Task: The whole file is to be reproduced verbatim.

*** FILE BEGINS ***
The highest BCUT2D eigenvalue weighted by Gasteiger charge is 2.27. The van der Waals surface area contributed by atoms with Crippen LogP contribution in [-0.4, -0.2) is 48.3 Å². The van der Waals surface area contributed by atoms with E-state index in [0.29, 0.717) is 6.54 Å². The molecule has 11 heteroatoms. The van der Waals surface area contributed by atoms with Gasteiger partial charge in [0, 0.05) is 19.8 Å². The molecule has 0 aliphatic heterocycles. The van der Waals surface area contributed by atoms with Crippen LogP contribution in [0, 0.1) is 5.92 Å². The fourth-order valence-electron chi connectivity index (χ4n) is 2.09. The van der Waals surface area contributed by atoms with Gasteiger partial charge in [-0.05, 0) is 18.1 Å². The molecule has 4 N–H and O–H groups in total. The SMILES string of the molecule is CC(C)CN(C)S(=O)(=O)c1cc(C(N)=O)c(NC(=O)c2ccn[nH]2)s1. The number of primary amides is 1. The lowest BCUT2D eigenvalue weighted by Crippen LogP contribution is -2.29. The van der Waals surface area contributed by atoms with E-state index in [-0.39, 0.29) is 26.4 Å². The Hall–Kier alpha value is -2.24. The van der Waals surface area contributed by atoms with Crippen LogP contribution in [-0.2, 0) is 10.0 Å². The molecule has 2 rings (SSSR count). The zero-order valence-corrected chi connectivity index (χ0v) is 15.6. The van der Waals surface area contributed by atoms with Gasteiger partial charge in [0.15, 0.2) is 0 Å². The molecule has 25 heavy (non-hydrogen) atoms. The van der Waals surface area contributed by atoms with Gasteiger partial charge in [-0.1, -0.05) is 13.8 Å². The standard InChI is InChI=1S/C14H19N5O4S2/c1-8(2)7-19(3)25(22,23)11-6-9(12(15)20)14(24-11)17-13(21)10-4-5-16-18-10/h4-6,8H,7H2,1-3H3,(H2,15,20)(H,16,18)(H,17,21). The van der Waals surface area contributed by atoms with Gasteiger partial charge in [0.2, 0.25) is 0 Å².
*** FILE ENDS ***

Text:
The highest BCUT2D eigenvalue weighted by Gasteiger charge is 2.27. The van der Waals surface area contributed by atoms with Crippen LogP contribution in [-0.4, -0.2) is 48.3 Å². The van der Waals surface area contributed by atoms with E-state index in [0.29, 0.717) is 6.54 Å². The molecule has 11 heteroatoms. The van der Waals surface area contributed by atoms with Gasteiger partial charge in [0, 0.05) is 19.8 Å². The molecule has 0 aliphatic heterocycles. The van der Waals surface area contributed by atoms with Crippen LogP contribution in [0, 0.1) is 5.92 Å². The fourth-order valence-electron chi connectivity index (χ4n) is 2.09. The van der Waals surface area contributed by atoms with Gasteiger partial charge in [-0.05, 0) is 18.1 Å². The molecule has 4 N–H and O–H groups in total. The SMILES string of the molecule is CC(C)CN(C)S(=O)(=O)c1cc(C(N)=O)c(NC(=O)c2ccn[nH]2)s1. The number of primary amides is 1. The lowest BCUT2D eigenvalue weighted by Crippen LogP contribution is -2.29. The van der Waals surface area contributed by atoms with E-state index in [-0.39, 0.29) is 26.4 Å². The Hall–Kier alpha value is -2.24. The van der Waals surface area contributed by atoms with Crippen LogP contribution in [-0.2, 0) is 10.0 Å². The molecule has 2 rings (SSSR count). The zero-order valence-corrected chi connectivity index (χ0v) is 15.6. The van der Waals surface area contributed by atoms with Gasteiger partial charge in [0.15, 0.2) is 0 Å². The molecule has 25 heavy (non-hydrogen) atoms. The van der Waals surface area contributed by atoms with Gasteiger partial charge in [-0.1, -0.05) is 13.8 Å². The standard InChI is InChI=1S/C14H19N5O4S2/c1-8(2)7-19(3)25(22,23)11-6-9(12(15)20)14(24-11)17-13(21)10-4-5-16-18-10/h4-6,8H,7H2,1-3H3,(H2,15,20)(H,16,18)(H,17,21). The van der Waals surface area contributed by atoms with Gasteiger partial charge in [0.2, 0.25) is 0 Å².